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A tiny black hole may be hiding in our solar system beyond Neptune

Astronomers have been searching for a giant planet believed to be causing a gravitational anomaly. Now, there's a new theory.

Two physicists theorize that the hypothetical "Planet Nine" -- a mysterious gravitational effect on the outer reaches of our solar system past that could be a giant planet -- may actually be a black hole that's anywhere from the size of a baseball to a bowling ball.

In a paper published on arXiv, Jakub Scholtz and James Unwin theorize that a primordial black hole could explain why some Trans-Neptunian Objects such as asteroids in the Kuiper Belt have unique orbits.

The theory of Planet Nine started in 2015. According to NASA, CalTech researchers noted that some dwarf planets and other small, icy objects in the Kuiper Belt, beyond Neptune, tended to cluster together. They predicted there could be a large planet that we hadn't found yet with a mass about 10 times that of Earth, causing this gravitational anomaly.

But through their best efforts, astronomers have been unable to find this planet which theoretically lies so far away, it would take 10,000 to 20,000 years to orbit the sun. 

Which brings us to the black hole theory.

"The most mundane, or maybe the most sane explanation is that it's a planet. But as theoretical physicists, we know that early-universe cosmology can very readily introduce a range of very interesting new theoretical bodies — one of which… is primordial black holes," Scholtz told LiveScience.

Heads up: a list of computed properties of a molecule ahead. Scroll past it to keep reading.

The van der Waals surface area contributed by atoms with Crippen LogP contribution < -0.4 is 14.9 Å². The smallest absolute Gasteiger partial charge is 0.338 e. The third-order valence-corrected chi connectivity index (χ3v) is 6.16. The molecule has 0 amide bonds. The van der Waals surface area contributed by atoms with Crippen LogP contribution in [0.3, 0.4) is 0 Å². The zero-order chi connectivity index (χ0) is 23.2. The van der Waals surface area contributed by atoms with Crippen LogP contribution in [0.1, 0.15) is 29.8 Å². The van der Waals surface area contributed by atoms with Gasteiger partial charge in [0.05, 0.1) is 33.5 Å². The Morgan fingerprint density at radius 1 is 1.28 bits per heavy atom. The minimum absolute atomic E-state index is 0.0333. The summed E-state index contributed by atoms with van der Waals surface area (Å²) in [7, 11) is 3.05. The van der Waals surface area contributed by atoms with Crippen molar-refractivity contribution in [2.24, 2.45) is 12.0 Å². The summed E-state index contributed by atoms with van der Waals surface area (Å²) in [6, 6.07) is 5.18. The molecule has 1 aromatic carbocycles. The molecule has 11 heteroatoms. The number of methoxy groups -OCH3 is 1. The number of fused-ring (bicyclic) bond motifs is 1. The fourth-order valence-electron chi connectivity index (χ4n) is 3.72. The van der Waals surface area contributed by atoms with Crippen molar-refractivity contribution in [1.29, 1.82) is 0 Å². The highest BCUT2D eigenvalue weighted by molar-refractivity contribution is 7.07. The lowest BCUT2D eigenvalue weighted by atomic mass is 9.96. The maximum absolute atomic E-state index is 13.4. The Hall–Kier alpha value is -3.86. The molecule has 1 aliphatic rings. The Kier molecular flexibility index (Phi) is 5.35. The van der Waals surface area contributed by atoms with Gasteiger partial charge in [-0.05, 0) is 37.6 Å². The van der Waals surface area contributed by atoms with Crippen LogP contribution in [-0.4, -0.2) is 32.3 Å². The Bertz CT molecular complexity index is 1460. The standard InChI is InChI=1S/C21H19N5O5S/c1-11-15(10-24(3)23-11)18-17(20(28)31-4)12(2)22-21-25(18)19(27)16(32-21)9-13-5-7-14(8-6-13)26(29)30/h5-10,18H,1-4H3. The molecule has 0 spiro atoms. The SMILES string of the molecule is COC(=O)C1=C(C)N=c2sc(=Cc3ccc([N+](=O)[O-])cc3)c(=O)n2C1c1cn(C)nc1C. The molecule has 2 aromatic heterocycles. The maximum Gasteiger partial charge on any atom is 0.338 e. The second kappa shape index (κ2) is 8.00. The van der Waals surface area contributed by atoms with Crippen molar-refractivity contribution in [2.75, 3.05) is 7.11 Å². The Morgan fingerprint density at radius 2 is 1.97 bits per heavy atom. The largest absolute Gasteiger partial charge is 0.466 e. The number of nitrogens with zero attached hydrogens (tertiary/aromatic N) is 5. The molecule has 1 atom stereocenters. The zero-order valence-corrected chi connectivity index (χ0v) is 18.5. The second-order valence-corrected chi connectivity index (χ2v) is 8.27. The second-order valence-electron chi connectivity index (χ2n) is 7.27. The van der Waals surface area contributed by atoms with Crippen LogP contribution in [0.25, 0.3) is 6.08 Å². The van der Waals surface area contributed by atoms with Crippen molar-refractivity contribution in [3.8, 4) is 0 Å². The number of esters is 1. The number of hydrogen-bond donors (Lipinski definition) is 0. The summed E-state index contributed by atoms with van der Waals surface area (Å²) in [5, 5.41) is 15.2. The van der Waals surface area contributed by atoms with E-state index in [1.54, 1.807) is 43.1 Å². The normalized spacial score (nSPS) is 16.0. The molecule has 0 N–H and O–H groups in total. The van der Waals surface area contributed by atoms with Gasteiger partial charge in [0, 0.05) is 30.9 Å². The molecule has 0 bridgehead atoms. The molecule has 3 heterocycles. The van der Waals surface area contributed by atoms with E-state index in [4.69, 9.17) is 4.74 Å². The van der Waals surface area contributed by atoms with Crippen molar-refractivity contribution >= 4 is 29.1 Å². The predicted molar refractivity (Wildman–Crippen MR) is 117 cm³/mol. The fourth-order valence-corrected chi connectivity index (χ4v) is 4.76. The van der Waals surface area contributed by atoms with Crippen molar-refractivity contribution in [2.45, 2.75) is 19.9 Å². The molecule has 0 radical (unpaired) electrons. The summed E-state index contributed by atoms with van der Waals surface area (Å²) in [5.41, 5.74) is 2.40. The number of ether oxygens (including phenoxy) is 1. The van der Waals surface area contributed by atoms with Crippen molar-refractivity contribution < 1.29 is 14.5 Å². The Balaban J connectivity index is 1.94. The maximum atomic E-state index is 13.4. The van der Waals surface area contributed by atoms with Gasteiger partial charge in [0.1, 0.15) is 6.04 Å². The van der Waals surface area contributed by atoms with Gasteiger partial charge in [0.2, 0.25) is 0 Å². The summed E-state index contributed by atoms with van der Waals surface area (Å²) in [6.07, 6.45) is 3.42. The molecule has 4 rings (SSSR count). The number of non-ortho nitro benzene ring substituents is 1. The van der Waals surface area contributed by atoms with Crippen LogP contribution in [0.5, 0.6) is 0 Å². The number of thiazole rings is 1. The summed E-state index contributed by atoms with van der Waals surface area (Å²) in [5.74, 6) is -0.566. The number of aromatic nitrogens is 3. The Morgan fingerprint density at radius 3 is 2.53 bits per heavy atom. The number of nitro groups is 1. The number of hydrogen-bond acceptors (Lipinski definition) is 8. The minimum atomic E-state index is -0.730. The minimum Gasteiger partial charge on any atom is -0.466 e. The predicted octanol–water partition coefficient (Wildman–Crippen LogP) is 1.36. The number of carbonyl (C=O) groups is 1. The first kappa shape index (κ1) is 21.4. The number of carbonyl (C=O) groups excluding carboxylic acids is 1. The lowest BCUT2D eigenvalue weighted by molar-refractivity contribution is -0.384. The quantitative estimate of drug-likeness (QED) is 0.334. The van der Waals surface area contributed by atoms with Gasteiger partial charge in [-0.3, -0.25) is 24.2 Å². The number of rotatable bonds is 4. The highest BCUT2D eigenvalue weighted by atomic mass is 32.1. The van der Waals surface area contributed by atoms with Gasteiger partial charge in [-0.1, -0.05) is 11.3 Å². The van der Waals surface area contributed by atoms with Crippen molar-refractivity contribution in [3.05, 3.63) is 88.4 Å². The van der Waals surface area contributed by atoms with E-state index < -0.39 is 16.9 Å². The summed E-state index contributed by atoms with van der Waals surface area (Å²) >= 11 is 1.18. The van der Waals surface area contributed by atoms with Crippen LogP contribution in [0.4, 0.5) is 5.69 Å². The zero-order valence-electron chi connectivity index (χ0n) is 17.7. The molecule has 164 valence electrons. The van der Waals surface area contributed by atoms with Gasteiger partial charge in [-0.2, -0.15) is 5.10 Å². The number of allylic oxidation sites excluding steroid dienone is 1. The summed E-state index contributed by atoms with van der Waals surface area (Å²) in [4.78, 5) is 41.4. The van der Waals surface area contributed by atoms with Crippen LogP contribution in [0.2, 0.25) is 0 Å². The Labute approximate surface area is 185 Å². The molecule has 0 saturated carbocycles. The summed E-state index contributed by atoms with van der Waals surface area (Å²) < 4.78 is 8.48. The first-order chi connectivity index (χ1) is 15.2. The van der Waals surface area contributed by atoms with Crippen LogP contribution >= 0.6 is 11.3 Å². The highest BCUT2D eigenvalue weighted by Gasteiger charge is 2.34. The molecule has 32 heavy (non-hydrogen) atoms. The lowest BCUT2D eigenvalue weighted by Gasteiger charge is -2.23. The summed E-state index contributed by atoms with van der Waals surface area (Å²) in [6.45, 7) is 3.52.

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Just as with Planet Nine, this is only a theory at this point and has not been confirmed. But, other researchers who have reviewed the paper say it cannot be ruled out.

What makes a primordial black hole different from the black holes we normally hear about? While the massive black holes we know are formed from collapsing stars, primordial black holes date back to the birth of the universe after the Big Bang. Some hotter, denser areas of the early universe could have collapsed into these primordial black holes.

Scholtz is a physicist at Dunham University in the U.K. Unwin is a physicist at the University of Illinois at Chicago and the University of California.